After 18 issues, Ales Kot, Tula Lotay, Jordie Bellaire and Tom Muller bring “Zero” to a close. With the weight of such a dense story on its shoulders, this could easily be a conclusion that solidifies the series’ status as one of the greatest modern comics, or it could be the mark against the series that will be held against it for years to come.
Thankfully, I think it’s more the former than the latter.
Written by Ales Kot
Illustrated by Tula Lotay
SERIES CONCLUSION. Surrender.
Almost two years ago now, I reviewed a little comic called “Zero” #1. It was then up-and-coming writer Ales Kot’s follow-up to the breakout hit graphic novel “Wild Children” he had created with Riley Rossmo. Now, seventeen issues later, “Zero” has come to a close and I thought it was only fitting to look back and see how far the series has come. In the first issue, I remarked that “Zero” was a war comic and one of the most remarkable things about the series is that is both true and false at the same time. Over the course of the series, the story has evolved to explore a great many places, but the one place it explored the most was the darkness of the human soul. In the last arc, that started with #15, we saw the darkness made manifest as the war of human nature became the conflict that the series focused on. This issue, that conflict came to a resolution.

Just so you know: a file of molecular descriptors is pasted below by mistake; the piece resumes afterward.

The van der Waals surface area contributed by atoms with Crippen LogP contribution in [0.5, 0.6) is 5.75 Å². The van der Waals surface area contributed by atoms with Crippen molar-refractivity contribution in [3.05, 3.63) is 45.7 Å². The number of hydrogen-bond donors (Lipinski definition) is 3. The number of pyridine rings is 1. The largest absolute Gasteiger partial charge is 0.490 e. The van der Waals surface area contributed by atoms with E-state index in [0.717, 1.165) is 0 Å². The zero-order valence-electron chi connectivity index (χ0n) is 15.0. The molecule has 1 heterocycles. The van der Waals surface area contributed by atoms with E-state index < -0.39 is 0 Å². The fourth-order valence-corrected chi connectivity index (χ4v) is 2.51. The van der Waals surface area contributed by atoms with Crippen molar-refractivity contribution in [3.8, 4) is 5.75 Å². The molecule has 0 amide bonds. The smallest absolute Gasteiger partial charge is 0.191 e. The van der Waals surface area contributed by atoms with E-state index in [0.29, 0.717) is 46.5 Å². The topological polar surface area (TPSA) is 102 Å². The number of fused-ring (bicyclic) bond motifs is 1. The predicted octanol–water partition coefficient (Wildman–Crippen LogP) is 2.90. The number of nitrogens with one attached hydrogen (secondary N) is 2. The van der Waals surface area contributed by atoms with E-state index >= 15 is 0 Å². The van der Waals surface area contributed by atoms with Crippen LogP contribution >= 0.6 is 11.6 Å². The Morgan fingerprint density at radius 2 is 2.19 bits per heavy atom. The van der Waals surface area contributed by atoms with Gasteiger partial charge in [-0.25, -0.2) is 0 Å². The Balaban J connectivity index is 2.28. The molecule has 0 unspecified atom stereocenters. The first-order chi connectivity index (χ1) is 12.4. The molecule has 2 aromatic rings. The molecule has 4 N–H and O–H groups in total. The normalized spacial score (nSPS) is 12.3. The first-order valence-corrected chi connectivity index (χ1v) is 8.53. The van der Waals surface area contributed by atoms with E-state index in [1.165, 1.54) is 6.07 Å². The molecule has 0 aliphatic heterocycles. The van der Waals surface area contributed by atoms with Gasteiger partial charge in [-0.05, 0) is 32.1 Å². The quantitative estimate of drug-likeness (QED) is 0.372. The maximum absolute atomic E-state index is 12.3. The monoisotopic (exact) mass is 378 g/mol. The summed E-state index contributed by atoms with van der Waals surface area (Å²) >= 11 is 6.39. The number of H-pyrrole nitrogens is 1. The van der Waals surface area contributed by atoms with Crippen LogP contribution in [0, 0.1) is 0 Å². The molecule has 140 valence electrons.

A quality of “Zero” that has always been fascinating is how it manages to feel incredibly dense in its writing while actually saying very little. Ales Kot is a writer with a deft touch, often having many of the more complex themes of the series be conveyed by the artist alone with no dialogue, no added narration to make it easy to comprehend. That can make his writing frustrating to understand and this might be one of the biggest examples of that being the case. As a last issue, “Zero” #18 has a lot to juggle in terms of closure for plot points and themes of the series. The writing jumps through time and across universes and that can be more than a little confusing. I’m writing this review after my third reading of the issue, the last of which came at the end of a full series reread, and the writing is still largely impenetrable. But does that make it a bad comic? No. Not at all.